Topic of the week - The Mermaid - Society


When you picture a mermaid, what goes through your head? A sparkling fin with a human torso, probably red hair, maybe green, an adorable look... And what color is her skin?

You probably have one image in mind: that of Ariel, the Disney mermaid, who goes on a voyage of discovery under and above water with the fish Flounder. Disney has just announced a new edition, this time not a cartoon. Ariel is played by a real person, Halle Bailey. Now that creates some confusion - and creates a lot of joy.

Halle Bailey is a young actress from the USA. And she is black*. Discussions immediately arose as to whether a mermaid could even be black. But: mermaids are mythical creatures, i.e. creatures that do not actually exist and originate from our imagination. Peacock bodies with human heads? Snakes that are also fish? No problem. And yet almost all film heroes have one thing in common: they are shown in white.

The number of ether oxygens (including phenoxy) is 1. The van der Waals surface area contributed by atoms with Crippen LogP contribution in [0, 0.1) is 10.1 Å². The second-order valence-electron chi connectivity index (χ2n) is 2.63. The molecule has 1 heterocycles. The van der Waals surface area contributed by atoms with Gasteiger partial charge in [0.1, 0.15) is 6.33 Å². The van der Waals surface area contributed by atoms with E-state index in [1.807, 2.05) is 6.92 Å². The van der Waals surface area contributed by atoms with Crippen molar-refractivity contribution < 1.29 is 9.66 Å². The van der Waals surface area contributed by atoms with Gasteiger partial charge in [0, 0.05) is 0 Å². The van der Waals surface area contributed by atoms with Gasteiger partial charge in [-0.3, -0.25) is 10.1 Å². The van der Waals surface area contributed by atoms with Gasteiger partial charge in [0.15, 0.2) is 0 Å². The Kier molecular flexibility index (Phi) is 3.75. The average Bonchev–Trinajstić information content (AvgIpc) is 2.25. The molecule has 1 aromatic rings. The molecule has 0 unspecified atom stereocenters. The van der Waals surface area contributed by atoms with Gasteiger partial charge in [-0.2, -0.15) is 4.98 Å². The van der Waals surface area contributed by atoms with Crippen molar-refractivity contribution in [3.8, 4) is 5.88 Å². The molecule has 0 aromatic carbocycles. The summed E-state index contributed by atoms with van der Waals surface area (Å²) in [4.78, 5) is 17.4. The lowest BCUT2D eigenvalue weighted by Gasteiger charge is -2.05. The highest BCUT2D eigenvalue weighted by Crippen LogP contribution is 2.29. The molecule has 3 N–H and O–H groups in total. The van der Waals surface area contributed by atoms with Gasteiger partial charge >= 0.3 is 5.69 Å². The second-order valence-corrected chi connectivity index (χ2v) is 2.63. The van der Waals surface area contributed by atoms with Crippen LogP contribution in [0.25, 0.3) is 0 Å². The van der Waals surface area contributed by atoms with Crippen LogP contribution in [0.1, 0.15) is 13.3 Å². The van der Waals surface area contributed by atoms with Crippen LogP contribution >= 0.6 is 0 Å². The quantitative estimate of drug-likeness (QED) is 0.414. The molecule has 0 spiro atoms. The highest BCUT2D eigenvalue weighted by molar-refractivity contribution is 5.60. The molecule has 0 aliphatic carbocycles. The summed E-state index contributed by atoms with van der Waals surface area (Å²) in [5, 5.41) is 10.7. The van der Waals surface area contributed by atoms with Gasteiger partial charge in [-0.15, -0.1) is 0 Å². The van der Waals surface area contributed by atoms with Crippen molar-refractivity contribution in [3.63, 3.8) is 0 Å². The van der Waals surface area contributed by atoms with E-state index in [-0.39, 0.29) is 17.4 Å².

The new Ariel is more. She is a mermaid and promptly reaped a Candystorm. Instead of hatred like in the Shitstorm, there was a lot of applause and sweets (candies). On videos you can see amazed people watching the trailer: They beam, can hardly believe it, breathe an enthusiastic: "She's black!"

It's the first time a white heroine has been replaced by a black one. That feels different. As if the omnipotence of the white filter would finally end. So far he has often prevented black people, Asian and others people of colour could take on heroic roles. Ariel is coming to the big screen next summer. Maybe one day there will be a black Harry Potter or an Asian Peter Pan?

*Of course, there is no biological difference between white and black people. We're capitalizing black here to draw attention to black people's experiences of racism.



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